and berates Chung for ridiculing the church's beliefs.
Frank suddenly bursts through the
door. Smooth takes a shot at Chung, misses, then sprints from the
room. Frank follows Smooth onto the rooftop. Smooth convinces
himself he can leap onto a neighboring building and escape. But all
the positive thoughts in the world cannot save him, and he plummets
downward to his death. Meanwhile, the "Nostradamus Nutball"
surprises Chung and murders him with a pick axe. Later, Frank begins
reading one of Chung's books, entitled Doomsday Defense. In it,
Chung predicts the millennium will bring forth "one thousand years
of the same old crap."
- Quirky novelist Jose Chung
- Frank assists in examining the murder
- Frank follows Chung to his book signing
- Giebelhouse and Frank
discuss the case
- Chung receives a peculiar death threat
- Frank watches helplessly as Chung dies
- Frank and Chung discuss the future
- Frank and Chung compare profiles
Goopta's hero, Rocket McGrane
"['Jose Chung's Doomsday Defense'
is] written with the density of a Simpsons cartoon.
You'll scream till you laugh,
or laugh till you scream. Be dazzled, be wildered.
Four stars." —Matt Roush, USA Today
"After a year and a half of doom and gloom
stories, one of the most astounding television writers of the
nineties, Darin Morgan, is allowed his fractured take on Millennium
and Frank and author Jose Chung investigate murders that lead them
deeply into the world of a pseudo-religion called Selfosophy (read as
Scientology). Bizarre is exactly the word for it as Millennium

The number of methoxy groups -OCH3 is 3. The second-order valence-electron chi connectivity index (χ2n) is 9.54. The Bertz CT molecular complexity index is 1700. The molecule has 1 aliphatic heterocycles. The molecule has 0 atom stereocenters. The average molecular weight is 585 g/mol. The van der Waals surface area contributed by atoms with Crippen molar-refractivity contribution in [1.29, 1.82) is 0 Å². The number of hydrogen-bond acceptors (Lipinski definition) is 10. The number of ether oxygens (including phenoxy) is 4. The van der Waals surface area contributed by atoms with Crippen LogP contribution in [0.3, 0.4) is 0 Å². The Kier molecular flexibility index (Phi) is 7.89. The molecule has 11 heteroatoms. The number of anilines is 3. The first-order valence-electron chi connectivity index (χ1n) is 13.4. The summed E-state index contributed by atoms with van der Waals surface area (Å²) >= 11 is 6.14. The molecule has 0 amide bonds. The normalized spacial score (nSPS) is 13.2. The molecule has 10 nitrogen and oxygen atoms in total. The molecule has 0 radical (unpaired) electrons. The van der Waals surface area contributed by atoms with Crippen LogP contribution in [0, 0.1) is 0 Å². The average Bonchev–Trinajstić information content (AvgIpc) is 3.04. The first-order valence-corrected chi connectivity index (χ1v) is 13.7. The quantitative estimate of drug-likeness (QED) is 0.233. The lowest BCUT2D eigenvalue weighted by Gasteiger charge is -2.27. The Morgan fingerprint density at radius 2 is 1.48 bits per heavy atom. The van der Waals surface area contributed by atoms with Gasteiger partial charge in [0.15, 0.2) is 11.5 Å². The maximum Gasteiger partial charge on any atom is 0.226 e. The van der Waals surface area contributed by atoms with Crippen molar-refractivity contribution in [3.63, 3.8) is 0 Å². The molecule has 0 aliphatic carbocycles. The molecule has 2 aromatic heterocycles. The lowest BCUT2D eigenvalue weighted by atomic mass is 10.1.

takes sharp aim at itself and has fun with it."
—Michael Patrick Sullivan, Underground
"This season, [Frank Black] has a
wry, biting wit that comes out at surprising moments. Initially it's a
strange fit —
you don't immediately think of Lance Henriksen as the sort to laugh,
or even smile —
but it soon gets there, allowing the show two of its finest but purely
comic episodes, 'Jose Chung's Doomsday Defense' and 'Somehow,
Satan Got Behind Me.' The comedy never lessens the tension, though."
—Tony Whitt, Now Playing Magazine
"Jose Chung's Doomsday Defense"
is the first of two Millennium stories scripted by Darin
Morgan, the eccentric and talented brother of executive producer Glen
Morgan. The comedic-minded Darin was reportedly reluctant to
work on the typically dour Millennium but an agreement that
offered him the opportunity to both write and direct his episodes
convinced him to join the show's staff.
In daring to spoof the infamously
litigious Church of Scientology, Millennium drew considerable
protest from those Hollywood insiders loyal to the religion. Word of the script spread and Darin Morgan's story immediately earned
the ire of Scientologists. Executive Producers Glen Morgan and
James Wong subsequently visited the
Scientology Celebrity Center in Los
and spent several hours discussing the
script with church officials. One of the agreed upon changes was
dubbing Darin Morgan's fictional religion
Selfosophy rather than Selftology. Darin Morgan
later noted how trying the experience was from a creative standpoint,
commenting, "It seemed like a very simple freedom of speech issue.
You take free speech for granted until certain people are threatening
you, whether it be legally or otherwise, to shut up. And it isn't
until that happens that you go, 'How much am I willing to stand up for
In covering the show's conflict with the
church ABC News reported, "It's no
secret that the Church of Scientology wields considerable power in